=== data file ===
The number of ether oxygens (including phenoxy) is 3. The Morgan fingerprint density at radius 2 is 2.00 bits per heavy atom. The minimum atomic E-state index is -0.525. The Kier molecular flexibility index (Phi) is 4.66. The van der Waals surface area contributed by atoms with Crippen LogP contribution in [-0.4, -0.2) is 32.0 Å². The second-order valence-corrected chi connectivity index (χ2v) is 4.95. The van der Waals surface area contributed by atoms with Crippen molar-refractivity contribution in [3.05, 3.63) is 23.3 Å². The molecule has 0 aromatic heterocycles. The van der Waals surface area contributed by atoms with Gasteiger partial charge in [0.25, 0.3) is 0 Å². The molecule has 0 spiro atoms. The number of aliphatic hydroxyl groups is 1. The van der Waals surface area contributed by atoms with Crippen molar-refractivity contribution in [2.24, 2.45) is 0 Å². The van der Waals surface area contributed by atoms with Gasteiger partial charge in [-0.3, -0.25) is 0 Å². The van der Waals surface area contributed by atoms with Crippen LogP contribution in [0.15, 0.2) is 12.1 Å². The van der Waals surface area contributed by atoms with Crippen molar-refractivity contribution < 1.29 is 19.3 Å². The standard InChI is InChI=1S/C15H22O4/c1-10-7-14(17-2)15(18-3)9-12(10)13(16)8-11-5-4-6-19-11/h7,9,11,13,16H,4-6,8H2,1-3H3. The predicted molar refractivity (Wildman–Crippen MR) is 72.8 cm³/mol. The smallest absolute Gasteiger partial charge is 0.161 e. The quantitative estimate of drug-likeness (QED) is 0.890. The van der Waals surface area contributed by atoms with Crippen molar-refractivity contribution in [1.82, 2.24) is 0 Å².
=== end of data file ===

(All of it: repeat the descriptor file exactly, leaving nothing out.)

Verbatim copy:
The number of ether oxygens (including phenoxy) is 3. The Morgan fingerprint density at radius 2 is 2.00 bits per heavy atom. The minimum atomic E-state index is -0.525. The Kier molecular flexibility index (Phi) is 4.66. The van der Waals surface area contributed by atoms with Crippen LogP contribution in [-0.4, -0.2) is 32.0 Å². The second-order valence-corrected chi connectivity index (χ2v) is 4.95. The van der Waals surface area contributed by atoms with Crippen molar-refractivity contribution in [3.05, 3.63) is 23.3 Å². The molecule has 0 aromatic heterocycles. The van der Waals surface area contributed by atoms with Gasteiger partial charge in [0.25, 0.3) is 0 Å². The molecule has 0 spiro atoms. The number of aliphatic hydroxyl groups is 1. The van der Waals surface area contributed by atoms with Crippen molar-refractivity contribution in [2.24, 2.45) is 0 Å². The van der Waals surface area contributed by atoms with Gasteiger partial charge in [-0.3, -0.25) is 0 Å². The van der Waals surface area contributed by atoms with Crippen LogP contribution in [0.15, 0.2) is 12.1 Å². The van der Waals surface area contributed by atoms with Crippen molar-refractivity contribution < 1.29 is 19.3 Å². The standard InChI is InChI=1S/C15H22O4/c1-10-7-14(17-2)15(18-3)9-12(10)13(16)8-11-5-4-6-19-11/h7,9,11,13,16H,4-6,8H2,1-3H3. The predicted molar refractivity (Wildman–Crippen MR) is 72.8 cm³/mol. The smallest absolute Gasteiger partial charge is 0.161 e. The quantitative estimate of drug-likeness (QED) is 0.890. The van der Waals surface area contributed by atoms with Crippen molar-refractivity contribution in [1.82, 2.24) is 0 Å².